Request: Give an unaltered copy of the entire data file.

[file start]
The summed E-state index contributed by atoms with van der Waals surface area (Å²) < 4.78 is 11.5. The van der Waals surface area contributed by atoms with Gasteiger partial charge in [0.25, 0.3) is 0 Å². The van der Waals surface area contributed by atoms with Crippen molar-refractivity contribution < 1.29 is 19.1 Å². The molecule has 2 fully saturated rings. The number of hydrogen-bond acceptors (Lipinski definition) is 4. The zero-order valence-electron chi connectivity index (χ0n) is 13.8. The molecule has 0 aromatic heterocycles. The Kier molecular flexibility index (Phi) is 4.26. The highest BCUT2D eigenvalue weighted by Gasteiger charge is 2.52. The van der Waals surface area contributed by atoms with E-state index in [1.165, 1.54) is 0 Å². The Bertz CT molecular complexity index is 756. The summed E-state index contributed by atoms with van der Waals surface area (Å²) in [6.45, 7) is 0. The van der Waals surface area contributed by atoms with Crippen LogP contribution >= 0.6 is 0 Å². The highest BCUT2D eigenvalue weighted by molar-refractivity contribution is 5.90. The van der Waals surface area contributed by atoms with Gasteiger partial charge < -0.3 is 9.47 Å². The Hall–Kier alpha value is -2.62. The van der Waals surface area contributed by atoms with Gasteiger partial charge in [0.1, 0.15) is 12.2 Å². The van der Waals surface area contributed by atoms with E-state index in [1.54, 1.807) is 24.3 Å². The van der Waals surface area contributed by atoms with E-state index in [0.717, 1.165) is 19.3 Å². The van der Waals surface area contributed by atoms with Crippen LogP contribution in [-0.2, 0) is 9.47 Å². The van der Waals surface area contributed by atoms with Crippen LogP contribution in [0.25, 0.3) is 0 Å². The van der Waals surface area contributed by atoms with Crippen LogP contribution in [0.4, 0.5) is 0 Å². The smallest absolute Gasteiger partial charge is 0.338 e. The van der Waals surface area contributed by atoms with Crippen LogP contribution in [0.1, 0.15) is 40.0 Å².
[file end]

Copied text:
The summed E-state index contributed by atoms with van der Waals surface area (Å²) < 4.78 is 11.5. The van der Waals surface area contributed by atoms with Gasteiger partial charge in [0.25, 0.3) is 0 Å². The van der Waals surface area contributed by atoms with Crippen molar-refractivity contribution < 1.29 is 19.1 Å². The molecule has 2 fully saturated rings. The number of hydrogen-bond acceptors (Lipinski definition) is 4. The zero-order valence-electron chi connectivity index (χ0n) is 13.8. The molecule has 0 aromatic heterocycles. The Kier molecular flexibility index (Phi) is 4.26. The highest BCUT2D eigenvalue weighted by Gasteiger charge is 2.52. The van der Waals surface area contributed by atoms with E-state index in [1.165, 1.54) is 0 Å². The Bertz CT molecular complexity index is 756. The summed E-state index contributed by atoms with van der Waals surface area (Å²) in [6.45, 7) is 0. The van der Waals surface area contributed by atoms with Crippen LogP contribution >= 0.6 is 0 Å². The highest BCUT2D eigenvalue weighted by molar-refractivity contribution is 5.90. The van der Waals surface area contributed by atoms with Gasteiger partial charge < -0.3 is 9.47 Å². The Hall–Kier alpha value is -2.62. The van der Waals surface area contributed by atoms with Gasteiger partial charge in [0.1, 0.15) is 12.2 Å². The van der Waals surface area contributed by atoms with E-state index in [1.54, 1.807) is 24.3 Å². The van der Waals surface area contributed by atoms with E-state index in [0.717, 1.165) is 19.3 Å². The van der Waals surface area contributed by atoms with Crippen LogP contribution in [-0.2, 0) is 9.47 Å². The van der Waals surface area contributed by atoms with Crippen LogP contribution in [0.25, 0.3) is 0 Å². The van der Waals surface area contributed by atoms with Crippen LogP contribution in [0.4, 0.5) is 0 Å². The smallest absolute Gasteiger partial charge is 0.338 e. The van der Waals surface area contributed by atoms with Crippen LogP contribution in [0.1, 0.15) is 40.0 Å².